Now that I have some open shelving, I know I'll enjoy changing things around from time to time. Being able to actually decorate in our kitchen without sacrificing counter space is a real joy for me. As far as style goes, I was aiming for a contemporary take on a mid century-meets-country kitchen, and I'm pretty happy with how it worked out. You probably can't tell by our home's interior, but the exterior of our home has some pretty inescapable country elements to it, including a long, arched porch area and white barn siding. I think the new kitchen appropriately reflects that country sensibility without feeling like a rustic time capsule.
Life During Renovations
I don't even know how people manage life during extensive kitchen renovations that take months— just one month in this destruction was enough to cause incredible anxiety in my life. Look out! Toddler on a ladder! Oh yeah. It was a little stressful to say the least. (For the record, Lucy never got far up the ladder before we swooped her down and resorted to baby gates and television to keep her safe.) Our sink and counters were out of commission for at least three weeks, and during that time, all of our dishes and pantry items were stored away in boxes throughout our house. We ate a lot of frozen, sodium-rich meals and pizza. Since I couldn't make coffee (I use a French press), I ran to Dunkin almost daily— and I couldn't say no to a cake donut most of the time. Yikes! I kind of miss those mornings, actually. But I'd be lying if I said I can still easily fit into my pants.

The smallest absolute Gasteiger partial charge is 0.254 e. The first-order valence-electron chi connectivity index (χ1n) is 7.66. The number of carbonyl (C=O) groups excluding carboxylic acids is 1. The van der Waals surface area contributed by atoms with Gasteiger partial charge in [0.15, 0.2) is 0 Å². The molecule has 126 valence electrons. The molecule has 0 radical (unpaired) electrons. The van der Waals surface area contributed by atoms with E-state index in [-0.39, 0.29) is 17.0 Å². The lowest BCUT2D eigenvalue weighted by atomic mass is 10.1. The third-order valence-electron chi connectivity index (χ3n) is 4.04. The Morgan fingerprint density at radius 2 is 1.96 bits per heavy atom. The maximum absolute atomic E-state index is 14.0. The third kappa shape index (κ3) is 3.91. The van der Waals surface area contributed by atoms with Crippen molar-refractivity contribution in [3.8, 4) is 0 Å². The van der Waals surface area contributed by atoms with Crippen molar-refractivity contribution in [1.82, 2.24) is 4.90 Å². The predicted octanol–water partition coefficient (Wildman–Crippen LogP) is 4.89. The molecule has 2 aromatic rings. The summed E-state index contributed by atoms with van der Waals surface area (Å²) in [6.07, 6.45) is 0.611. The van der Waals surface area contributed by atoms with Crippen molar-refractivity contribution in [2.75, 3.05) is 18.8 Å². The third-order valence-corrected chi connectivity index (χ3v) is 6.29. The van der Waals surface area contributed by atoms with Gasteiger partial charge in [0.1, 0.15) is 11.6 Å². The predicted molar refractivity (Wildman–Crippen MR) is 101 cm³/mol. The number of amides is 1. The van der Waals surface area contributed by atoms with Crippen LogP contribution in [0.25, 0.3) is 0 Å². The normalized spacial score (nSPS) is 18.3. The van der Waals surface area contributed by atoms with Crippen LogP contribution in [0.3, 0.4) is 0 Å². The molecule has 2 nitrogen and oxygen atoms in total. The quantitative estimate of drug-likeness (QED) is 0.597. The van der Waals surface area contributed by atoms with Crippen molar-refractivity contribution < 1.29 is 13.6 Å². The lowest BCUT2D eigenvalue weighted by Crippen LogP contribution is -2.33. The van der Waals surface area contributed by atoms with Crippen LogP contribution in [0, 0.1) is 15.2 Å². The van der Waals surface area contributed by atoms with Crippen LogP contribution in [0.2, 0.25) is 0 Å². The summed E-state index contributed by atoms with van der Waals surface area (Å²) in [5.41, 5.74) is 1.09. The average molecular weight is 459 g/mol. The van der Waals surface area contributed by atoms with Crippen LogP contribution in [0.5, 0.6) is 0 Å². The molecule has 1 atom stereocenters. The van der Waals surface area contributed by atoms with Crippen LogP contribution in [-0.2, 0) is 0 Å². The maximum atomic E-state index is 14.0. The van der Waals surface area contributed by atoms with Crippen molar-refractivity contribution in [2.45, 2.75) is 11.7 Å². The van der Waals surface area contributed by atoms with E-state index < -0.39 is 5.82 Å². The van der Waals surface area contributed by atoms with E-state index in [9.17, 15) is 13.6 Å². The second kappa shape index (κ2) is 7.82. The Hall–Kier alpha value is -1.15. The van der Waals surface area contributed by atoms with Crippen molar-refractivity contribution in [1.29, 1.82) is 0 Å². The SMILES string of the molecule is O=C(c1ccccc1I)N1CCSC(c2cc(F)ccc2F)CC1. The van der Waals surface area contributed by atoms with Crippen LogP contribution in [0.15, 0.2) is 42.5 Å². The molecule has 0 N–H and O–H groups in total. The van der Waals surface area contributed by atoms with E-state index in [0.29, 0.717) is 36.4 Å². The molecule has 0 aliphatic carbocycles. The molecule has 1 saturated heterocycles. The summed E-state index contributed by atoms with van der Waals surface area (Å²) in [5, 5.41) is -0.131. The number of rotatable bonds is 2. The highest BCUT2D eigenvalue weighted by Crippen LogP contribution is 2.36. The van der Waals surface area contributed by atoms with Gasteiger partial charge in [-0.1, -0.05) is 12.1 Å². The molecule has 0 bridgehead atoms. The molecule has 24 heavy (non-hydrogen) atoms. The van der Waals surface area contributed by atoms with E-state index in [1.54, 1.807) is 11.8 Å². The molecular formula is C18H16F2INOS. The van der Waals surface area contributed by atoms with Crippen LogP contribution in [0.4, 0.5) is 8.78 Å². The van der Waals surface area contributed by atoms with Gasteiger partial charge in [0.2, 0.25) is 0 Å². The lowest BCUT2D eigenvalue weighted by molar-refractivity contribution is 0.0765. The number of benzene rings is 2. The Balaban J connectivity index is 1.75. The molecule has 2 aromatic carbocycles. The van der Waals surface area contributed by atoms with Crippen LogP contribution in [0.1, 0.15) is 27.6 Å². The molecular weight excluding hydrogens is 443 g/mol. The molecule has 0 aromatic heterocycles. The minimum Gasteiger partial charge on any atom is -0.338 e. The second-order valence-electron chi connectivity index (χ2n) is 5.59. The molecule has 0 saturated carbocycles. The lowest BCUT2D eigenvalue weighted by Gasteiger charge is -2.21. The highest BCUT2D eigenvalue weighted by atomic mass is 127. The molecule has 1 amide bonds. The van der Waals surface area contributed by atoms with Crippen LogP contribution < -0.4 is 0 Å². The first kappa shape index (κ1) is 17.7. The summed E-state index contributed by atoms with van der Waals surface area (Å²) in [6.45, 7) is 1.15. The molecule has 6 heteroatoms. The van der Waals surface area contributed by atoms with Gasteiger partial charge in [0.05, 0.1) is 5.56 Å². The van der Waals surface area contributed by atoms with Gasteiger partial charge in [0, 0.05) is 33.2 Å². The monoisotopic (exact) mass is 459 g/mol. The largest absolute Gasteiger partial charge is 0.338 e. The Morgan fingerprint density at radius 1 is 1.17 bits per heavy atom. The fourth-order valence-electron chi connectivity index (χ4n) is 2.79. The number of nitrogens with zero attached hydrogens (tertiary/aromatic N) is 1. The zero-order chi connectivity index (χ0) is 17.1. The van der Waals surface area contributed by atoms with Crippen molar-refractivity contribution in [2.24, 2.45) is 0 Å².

I'm the kind of person who likes to work my butt off until a project is finished. Full steam ahead, I always say. But when you're counting on help from others, you can't just snap your fingers to make people jump. They have things called day jobs and choir practice and softball games and social lives. Waiting around was a really difficult part of this project for me. It wasn't easy to rest and wait when there was still work to be done, but I didn't have much of a choice when it involved things I couldn't do alone. So I did a lot of sitting on my hands.